Excuses aside, the Biden administration knew full well that any funds transferred to Iran would be used in their ongoing sponsorship of terrorism.

As recently as Aug. 25, the deputy head of Hamas’s political bureau told Lebanon’s pro-Hezbollah Al Mayadeen satellite television network during an interview: “We are preparing for an all-out war, and we are closely discussing the prospects of this war with all relevant parties.

“The all-out war will be a defeat for Israel, and we see that classical wars have changed, and this is evidenced by the conflict in Ukraine.”

Making matters even worse, in the initial aftermath of the horrific attacks on Israel, Secretary of State Antony Blinken effectively acknowledged on NBC News’ “Meet the Press” that administration officials knew in advance what Iran would do with the newly released funds.

“Iran has unfortunately always used and focused its funds on supporting terrorism,” he said.

But the situation is actually far worse than it appears on the surface.

The United States also facilitated another, earlier waiver, this time involving Iraq, that effectively freed up $10 billion, in addition to the more recent $6 billion.

Iraq announced in July that it would repay billions of dollars in natural gas debts owed to Iran using Iraqi oil instead of cash—a move that was a violation of U.S. sanctions absent authorization and waivers from Washington.
That transaction didn’t happen in a vacuum. It followed weeks of reporting related to a U.S. offer to free up cash for Iran so long as Tehran agreed that it wouldn’t produce weapons-grade uranium.

There’s also another, less-reported path that has allowed Iran to bring in huge amounts of cash: the export of oil to China.

President Barack Obama and Secretary of State John Kerry (R) meet with a small group of veterans and Gold Star Mothers to discuss the Iran nuclear deal in the Roosevelt Room of the White House on Sept. 10, 2015. (Olivier Douliery-Pool/Getty Images)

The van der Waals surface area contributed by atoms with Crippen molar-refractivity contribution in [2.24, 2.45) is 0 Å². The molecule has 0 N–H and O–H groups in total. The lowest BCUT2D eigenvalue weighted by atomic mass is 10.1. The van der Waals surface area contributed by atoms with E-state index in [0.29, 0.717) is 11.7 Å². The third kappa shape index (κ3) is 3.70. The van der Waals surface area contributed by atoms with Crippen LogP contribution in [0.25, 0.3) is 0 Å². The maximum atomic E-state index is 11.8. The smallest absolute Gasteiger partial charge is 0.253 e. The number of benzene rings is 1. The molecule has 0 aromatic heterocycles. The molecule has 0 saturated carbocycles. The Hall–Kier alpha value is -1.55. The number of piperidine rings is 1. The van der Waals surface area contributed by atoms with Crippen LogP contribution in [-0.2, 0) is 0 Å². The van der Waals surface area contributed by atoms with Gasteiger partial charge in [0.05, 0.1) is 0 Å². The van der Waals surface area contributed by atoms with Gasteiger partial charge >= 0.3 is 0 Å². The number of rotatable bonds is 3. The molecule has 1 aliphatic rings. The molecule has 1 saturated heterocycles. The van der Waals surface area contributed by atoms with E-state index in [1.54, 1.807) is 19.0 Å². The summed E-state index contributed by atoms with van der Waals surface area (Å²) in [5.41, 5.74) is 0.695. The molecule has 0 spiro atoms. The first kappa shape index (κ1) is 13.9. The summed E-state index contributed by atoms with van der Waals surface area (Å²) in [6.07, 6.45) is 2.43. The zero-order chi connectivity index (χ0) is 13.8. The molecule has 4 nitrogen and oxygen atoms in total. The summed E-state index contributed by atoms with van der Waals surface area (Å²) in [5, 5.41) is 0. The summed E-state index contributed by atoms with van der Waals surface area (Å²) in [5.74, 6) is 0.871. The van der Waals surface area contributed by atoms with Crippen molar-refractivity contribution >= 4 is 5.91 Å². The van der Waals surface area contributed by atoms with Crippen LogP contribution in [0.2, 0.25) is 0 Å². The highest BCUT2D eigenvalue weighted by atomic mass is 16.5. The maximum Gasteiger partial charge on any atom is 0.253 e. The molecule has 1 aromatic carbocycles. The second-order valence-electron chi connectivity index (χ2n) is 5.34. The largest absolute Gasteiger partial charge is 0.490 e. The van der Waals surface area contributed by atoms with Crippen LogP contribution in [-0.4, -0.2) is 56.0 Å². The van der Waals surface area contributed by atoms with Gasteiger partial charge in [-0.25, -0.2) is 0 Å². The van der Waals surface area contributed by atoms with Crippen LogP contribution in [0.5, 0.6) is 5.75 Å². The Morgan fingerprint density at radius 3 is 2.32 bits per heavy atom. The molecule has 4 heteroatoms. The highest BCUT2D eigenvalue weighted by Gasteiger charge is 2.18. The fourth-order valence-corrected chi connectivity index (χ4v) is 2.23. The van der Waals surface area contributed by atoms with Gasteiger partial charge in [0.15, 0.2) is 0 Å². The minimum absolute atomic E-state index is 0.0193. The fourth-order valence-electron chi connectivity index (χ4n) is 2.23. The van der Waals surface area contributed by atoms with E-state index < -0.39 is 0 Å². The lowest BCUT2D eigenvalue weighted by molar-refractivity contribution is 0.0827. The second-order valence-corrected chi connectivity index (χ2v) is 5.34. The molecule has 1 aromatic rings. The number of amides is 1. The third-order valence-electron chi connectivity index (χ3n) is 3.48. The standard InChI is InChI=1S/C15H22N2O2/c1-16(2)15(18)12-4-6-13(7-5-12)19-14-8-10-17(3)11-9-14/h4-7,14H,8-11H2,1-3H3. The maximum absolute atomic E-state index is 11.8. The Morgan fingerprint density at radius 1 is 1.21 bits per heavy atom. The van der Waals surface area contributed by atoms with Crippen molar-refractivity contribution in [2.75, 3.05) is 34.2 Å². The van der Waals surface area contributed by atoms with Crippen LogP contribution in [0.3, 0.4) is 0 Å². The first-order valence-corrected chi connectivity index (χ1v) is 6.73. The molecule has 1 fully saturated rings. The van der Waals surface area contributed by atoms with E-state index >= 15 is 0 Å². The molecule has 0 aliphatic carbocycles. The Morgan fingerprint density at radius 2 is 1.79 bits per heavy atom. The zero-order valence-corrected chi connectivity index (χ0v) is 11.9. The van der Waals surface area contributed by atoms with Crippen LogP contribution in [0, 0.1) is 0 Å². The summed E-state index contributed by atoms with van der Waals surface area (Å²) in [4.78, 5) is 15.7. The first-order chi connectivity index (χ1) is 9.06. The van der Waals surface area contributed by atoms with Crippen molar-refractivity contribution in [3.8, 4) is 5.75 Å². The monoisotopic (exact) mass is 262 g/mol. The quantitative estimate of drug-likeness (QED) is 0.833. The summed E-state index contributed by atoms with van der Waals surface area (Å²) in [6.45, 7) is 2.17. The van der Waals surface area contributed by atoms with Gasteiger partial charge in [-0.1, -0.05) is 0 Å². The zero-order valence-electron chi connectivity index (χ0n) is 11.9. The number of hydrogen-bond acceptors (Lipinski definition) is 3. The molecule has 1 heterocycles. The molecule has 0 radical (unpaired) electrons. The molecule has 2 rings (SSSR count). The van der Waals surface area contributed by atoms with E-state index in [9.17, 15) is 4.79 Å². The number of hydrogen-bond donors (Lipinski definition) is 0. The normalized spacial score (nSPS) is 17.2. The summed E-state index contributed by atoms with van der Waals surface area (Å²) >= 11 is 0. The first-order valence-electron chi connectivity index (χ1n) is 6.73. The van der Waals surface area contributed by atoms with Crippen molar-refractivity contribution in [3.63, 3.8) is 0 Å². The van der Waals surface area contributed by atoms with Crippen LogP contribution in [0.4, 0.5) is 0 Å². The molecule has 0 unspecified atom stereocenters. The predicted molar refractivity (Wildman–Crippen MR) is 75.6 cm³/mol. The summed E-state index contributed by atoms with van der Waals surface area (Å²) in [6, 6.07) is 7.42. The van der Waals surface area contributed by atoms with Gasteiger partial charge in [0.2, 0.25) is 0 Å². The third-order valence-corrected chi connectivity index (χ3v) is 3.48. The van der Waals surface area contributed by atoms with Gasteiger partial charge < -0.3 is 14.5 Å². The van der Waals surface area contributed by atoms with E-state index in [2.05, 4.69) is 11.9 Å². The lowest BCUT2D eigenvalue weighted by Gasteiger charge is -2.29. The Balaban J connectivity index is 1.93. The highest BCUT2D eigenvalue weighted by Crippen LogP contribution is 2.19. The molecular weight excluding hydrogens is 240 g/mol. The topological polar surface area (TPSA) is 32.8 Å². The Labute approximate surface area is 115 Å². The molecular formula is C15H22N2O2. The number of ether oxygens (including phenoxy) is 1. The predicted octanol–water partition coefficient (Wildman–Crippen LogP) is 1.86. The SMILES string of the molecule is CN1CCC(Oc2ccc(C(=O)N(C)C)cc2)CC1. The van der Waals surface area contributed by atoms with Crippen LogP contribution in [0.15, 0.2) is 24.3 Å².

President Barack Obama and Secretary of State John Kerry (R) meet with a small group of veterans and Gold Star Mothers to discuss the Iran nuclear deal in the Roosevelt Room of the White House on Sept. 10, 2015. (Olivier Douliery-Pool/Getty Images)
Despite ongoing sanctions, China has been a huge buyer of oil from Iran—with the Biden administration willfully looking the other way. In total, Iran has been exporting as much as 2 million barrels per day—all allowed by the U.S. government.

This intentional funding of Iran makes sense only when it’s viewed as a continuation of President Obama’s approach to Iran.

It’s an approach that was highlighted during the concessions President Obama made throughout the Iranian nuclear deal saga; the deal was so favorable to Iran that its former president claimed that “the most important job of our foreign minister is first to stand behind the Joint Comprehensive Plan of Action,” or JCPOA, as the arrangement was formally known.

When President Obama decided to assume personal leadership of the Iran nuclear negotiations, the Iranian economy was straining under a decades-old series of economic sanctions. However, rather than support congressional wishes to further tighten sanctions—thereby maintaining pressure on the ruling mullahs—he chose to loosen economic restrictions as a prelude to his negotiations.

The Iranian economy began growing again in 2014—and so did Iran’s negotiating power. President Obama signed a deal with Iran that allowed the Iranians to hide much of their nuclear activities, lacked any real semblance of enforcement or penalty, ended all economic sanctions, ended embargoes on ballistic missiles, and began to expire in 10 years.

President Obama himself conceded that Iran would have full nuclear capability almost immediately after the deal expired. Amid these major concessions, the United States inexplicably gave the Iranians access to more than $120 billion in funds held abroad and planes loaded with pallets of cash.